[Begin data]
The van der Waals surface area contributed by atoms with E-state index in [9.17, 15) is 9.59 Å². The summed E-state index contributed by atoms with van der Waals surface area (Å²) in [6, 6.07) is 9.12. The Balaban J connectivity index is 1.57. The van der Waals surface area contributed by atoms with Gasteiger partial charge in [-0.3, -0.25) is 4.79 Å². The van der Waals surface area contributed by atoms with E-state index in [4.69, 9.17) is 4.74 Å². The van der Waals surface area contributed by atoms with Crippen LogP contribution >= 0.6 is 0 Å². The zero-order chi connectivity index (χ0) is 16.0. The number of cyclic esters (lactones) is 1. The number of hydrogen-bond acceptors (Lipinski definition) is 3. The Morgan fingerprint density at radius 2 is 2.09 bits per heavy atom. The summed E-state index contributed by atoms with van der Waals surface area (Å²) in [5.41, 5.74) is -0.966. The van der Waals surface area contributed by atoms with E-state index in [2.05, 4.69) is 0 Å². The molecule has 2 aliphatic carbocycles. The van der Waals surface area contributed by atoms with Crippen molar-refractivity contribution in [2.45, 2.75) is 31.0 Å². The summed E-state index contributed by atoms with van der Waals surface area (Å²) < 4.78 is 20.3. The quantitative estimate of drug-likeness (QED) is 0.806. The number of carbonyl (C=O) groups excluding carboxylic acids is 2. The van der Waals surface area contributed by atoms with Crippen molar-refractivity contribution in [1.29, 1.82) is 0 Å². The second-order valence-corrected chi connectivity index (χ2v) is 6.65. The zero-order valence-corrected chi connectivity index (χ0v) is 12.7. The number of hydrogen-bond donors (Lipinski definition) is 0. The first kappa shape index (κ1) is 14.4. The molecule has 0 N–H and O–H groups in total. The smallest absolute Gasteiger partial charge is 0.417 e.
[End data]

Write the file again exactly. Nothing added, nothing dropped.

The van der Waals surface area contributed by atoms with E-state index in [9.17, 15) is 9.59 Å². The summed E-state index contributed by atoms with van der Waals surface area (Å²) in [6, 6.07) is 9.12. The Balaban J connectivity index is 1.57. The van der Waals surface area contributed by atoms with Gasteiger partial charge in [-0.3, -0.25) is 4.79 Å². The van der Waals surface area contributed by atoms with E-state index in [4.69, 9.17) is 4.74 Å². The van der Waals surface area contributed by atoms with Crippen LogP contribution >= 0.6 is 0 Å². The zero-order chi connectivity index (χ0) is 16.0. The number of cyclic esters (lactones) is 1. The number of hydrogen-bond acceptors (Lipinski definition) is 3. The Morgan fingerprint density at radius 2 is 2.09 bits per heavy atom. The summed E-state index contributed by atoms with van der Waals surface area (Å²) in [5.41, 5.74) is -0.966. The van der Waals surface area contributed by atoms with E-state index in [2.05, 4.69) is 0 Å². The molecule has 2 aliphatic carbocycles. The van der Waals surface area contributed by atoms with Crippen molar-refractivity contribution in [2.45, 2.75) is 31.0 Å². The summed E-state index contributed by atoms with van der Waals surface area (Å²) < 4.78 is 20.3. The quantitative estimate of drug-likeness (QED) is 0.806. The number of carbonyl (C=O) groups excluding carboxylic acids is 2. The van der Waals surface area contributed by atoms with Crippen molar-refractivity contribution in [1.29, 1.82) is 0 Å². The second-order valence-corrected chi connectivity index (χ2v) is 6.65. The zero-order valence-corrected chi connectivity index (χ0v) is 12.7. The number of hydrogen-bond donors (Lipinski definition) is 0. The first kappa shape index (κ1) is 14.4. The molecule has 0 N–H and O–H groups in total. The smallest absolute Gasteiger partial charge is 0.417 e.